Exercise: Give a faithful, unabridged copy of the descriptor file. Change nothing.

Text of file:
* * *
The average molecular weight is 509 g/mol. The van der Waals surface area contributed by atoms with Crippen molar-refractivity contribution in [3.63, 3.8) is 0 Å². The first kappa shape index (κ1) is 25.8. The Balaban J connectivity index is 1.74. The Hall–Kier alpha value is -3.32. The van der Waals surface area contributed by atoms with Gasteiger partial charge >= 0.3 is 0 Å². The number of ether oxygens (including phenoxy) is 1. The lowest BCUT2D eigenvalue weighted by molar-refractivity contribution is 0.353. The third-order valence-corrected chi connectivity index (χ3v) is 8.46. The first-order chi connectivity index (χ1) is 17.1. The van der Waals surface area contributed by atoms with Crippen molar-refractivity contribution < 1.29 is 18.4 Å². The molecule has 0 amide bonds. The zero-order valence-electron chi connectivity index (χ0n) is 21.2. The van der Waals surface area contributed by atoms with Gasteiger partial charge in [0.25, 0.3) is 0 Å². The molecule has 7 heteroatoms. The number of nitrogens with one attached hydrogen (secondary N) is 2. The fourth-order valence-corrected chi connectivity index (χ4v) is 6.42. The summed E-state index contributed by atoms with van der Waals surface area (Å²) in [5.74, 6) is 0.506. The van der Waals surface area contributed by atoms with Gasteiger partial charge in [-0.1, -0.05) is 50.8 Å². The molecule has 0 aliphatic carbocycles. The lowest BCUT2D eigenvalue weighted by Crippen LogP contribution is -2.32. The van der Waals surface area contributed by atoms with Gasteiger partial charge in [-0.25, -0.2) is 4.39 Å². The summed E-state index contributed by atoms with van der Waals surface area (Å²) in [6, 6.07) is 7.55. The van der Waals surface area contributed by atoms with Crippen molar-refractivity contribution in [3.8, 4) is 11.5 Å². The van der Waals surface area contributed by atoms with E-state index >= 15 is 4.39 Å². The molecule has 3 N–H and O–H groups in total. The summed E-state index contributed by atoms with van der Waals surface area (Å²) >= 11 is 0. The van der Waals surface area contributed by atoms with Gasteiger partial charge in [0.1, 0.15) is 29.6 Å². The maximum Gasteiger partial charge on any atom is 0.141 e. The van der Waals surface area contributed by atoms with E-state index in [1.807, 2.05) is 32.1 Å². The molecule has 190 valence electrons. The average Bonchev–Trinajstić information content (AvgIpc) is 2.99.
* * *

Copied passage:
The average molecular weight is 509 g/mol. The van der Waals surface area contributed by atoms with Crippen molar-refractivity contribution in [3.63, 3.8) is 0 Å². The first kappa shape index (κ1) is 25.8. The Balaban J connectivity index is 1.74. The Hall–Kier alpha value is -3.32. The van der Waals surface area contributed by atoms with Gasteiger partial charge >= 0.3 is 0 Å². The number of ether oxygens (including phenoxy) is 1. The lowest BCUT2D eigenvalue weighted by molar-refractivity contribution is 0.353. The third-order valence-corrected chi connectivity index (χ3v) is 8.46. The first-order chi connectivity index (χ1) is 17.1. The van der Waals surface area contributed by atoms with Crippen molar-refractivity contribution < 1.29 is 18.4 Å². The molecule has 0 amide bonds. The zero-order valence-electron chi connectivity index (χ0n) is 21.2. The van der Waals surface area contributed by atoms with Gasteiger partial charge in [0.25, 0.3) is 0 Å². The molecule has 7 heteroatoms. The number of nitrogens with one attached hydrogen (secondary N) is 2. The fourth-order valence-corrected chi connectivity index (χ4v) is 6.42. The summed E-state index contributed by atoms with van der Waals surface area (Å²) in [5.74, 6) is 0.506. The van der Waals surface area contributed by atoms with Gasteiger partial charge in [-0.1, -0.05) is 50.8 Å². The molecule has 0 aliphatic carbocycles. The lowest BCUT2D eigenvalue weighted by Crippen LogP contribution is -2.32. The van der Waals surface area contributed by atoms with Gasteiger partial charge in [-0.25, -0.2) is 4.39 Å². The summed E-state index contributed by atoms with van der Waals surface area (Å²) in [6, 6.07) is 7.55. The van der Waals surface area contributed by atoms with Crippen molar-refractivity contribution in [3.8, 4) is 11.5 Å². The van der Waals surface area contributed by atoms with E-state index >= 15 is 4.39 Å². The molecule has 3 N–H and O–H groups in total. The summed E-state index contributed by atoms with van der Waals surface area (Å²) >= 11 is 0. The van der Waals surface area contributed by atoms with Gasteiger partial charge in [0.1, 0.15) is 29.6 Å². The maximum Gasteiger partial charge on any atom is 0.141 e. The van der Waals surface area contributed by atoms with E-state index in [1.807, 2.05) is 32.1 Å². The molecule has 190 valence electrons. The average Bonchev–Trinajstić information content (AvgIpc) is 2.99.